Once Upon a Time in Anatolia (aka Bir zamanlar Anadolu'da) review by Melissa Orcine - Cinema Paradiso
A group of cars are in motion, traversing Turkey's extensive Anatolia steppe of rolling hills and mountains, the landscape an idyllic setting – if not for the morbidity of the situation.
In ‘Once Upon a Time in Anatolia’, what seems to be a tailgate party is in fact the aftermath of a crime. In one of those cars are murderers being accompanied by a prosecutor, a doctor, a gendarmerie, police officers, and diggers – in search of the site where a murdered man had been buried. It’s a caravan but not the kind that you would be happy about.
From the talented Turk film maker Nuri Bilge Ceylan, based on a script he also co-wrote with Ercan Kesal and Ebru Ceylan, ‘Once Upon a Time in Anatolia’ puts a voyeuristic spin on what happens after a murder. In a way, the dead victim is already half-way to justice, having the murder suspect Kenan (Firat Tanis) confess the crime. Kenan has just struck a deal with police Commissar Naci (Yilmaz Erdogan) in exchange for the release of his brother Ramazan (Burhan Yildiz), the second suspect to the homicide.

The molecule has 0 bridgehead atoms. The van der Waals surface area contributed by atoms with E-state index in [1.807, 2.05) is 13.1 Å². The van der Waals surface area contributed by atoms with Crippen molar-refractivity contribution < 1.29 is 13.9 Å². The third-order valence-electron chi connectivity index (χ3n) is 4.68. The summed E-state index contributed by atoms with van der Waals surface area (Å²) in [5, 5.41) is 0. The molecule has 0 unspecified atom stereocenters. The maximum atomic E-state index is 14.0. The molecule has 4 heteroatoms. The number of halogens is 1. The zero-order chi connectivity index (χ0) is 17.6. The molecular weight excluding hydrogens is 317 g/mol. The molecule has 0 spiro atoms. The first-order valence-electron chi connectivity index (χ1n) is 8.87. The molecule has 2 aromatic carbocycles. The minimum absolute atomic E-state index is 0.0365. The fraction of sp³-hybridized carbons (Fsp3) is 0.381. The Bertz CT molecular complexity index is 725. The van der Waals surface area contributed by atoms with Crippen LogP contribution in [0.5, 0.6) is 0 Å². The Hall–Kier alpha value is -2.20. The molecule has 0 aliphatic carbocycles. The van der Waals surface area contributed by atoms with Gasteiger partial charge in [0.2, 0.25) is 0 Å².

As Kenan directs everyone to somewhat disastrous results because he can’t remember where he has dumped the body, other characters also ruminate on their desperate and futile attempt to do a search especially when they do it in the dead of the night, only their headlights to guide them. This is where ‘Once Upon a Time in Anatolia’ becomes a dream-like series of sequences, thanks largely to its director of photography, Gokhan Tiryaki. The Anatolia steppe is sprawling and magnificent as is but when lit in a very murky way, it becomes an alluring landscape suitable to the story at hand.
There is no plot to speak of in ‘Once Upon a Time in Anatolia’; it seems it’s going for that purgatorial state of quiet introspection with a few chatter from its characters, often not at all leading to clarity for their situation. The film, at a stretch of two-and-a-half hours, is too long for such long period of silences. But then, it’s beautifully shot.